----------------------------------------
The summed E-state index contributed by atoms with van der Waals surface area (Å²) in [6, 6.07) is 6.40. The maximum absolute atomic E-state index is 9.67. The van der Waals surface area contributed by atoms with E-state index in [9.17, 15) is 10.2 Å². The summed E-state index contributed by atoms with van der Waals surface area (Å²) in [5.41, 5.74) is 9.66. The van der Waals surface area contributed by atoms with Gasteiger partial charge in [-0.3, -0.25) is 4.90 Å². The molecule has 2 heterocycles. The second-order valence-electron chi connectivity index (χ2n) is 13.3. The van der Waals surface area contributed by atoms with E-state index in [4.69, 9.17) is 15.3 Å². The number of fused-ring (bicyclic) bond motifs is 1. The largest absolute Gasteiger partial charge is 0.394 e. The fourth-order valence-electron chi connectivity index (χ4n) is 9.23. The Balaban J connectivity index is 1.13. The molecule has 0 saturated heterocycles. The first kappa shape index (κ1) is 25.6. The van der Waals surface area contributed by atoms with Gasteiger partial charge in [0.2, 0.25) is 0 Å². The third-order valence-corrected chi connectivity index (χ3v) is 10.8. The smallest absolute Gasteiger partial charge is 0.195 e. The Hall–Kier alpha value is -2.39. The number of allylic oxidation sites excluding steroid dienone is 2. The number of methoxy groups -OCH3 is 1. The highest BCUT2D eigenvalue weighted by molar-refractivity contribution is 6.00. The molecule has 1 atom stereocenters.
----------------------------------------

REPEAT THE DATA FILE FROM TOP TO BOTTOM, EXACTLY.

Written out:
The summed E-state index contributed by atoms with van der Waals surface area (Å²) in [6, 6.07) is 6.40. The maximum absolute atomic E-state index is 9.67. The van der Waals surface area contributed by atoms with E-state index in [9.17, 15) is 10.2 Å². The summed E-state index contributed by atoms with van der Waals surface area (Å²) in [5.41, 5.74) is 9.66. The van der Waals surface area contributed by atoms with Gasteiger partial charge in [-0.3, -0.25) is 4.90 Å². The molecule has 2 heterocycles. The second-order valence-electron chi connectivity index (χ2n) is 13.3. The van der Waals surface area contributed by atoms with E-state index in [4.69, 9.17) is 15.3 Å². The number of fused-ring (bicyclic) bond motifs is 1. The largest absolute Gasteiger partial charge is 0.394 e. The fourth-order valence-electron chi connectivity index (χ4n) is 9.23. The Balaban J connectivity index is 1.13. The molecule has 0 saturated heterocycles. The first kappa shape index (κ1) is 25.6. The van der Waals surface area contributed by atoms with Gasteiger partial charge in [0.2, 0.25) is 0 Å². The third-order valence-corrected chi connectivity index (χ3v) is 10.8. The smallest absolute Gasteiger partial charge is 0.195 e. The Hall–Kier alpha value is -2.39. The number of allylic oxidation sites excluding steroid dienone is 2. The number of methoxy groups -OCH3 is 1. The highest BCUT2D eigenvalue weighted by molar-refractivity contribution is 6.00. The molecule has 1 atom stereocenters.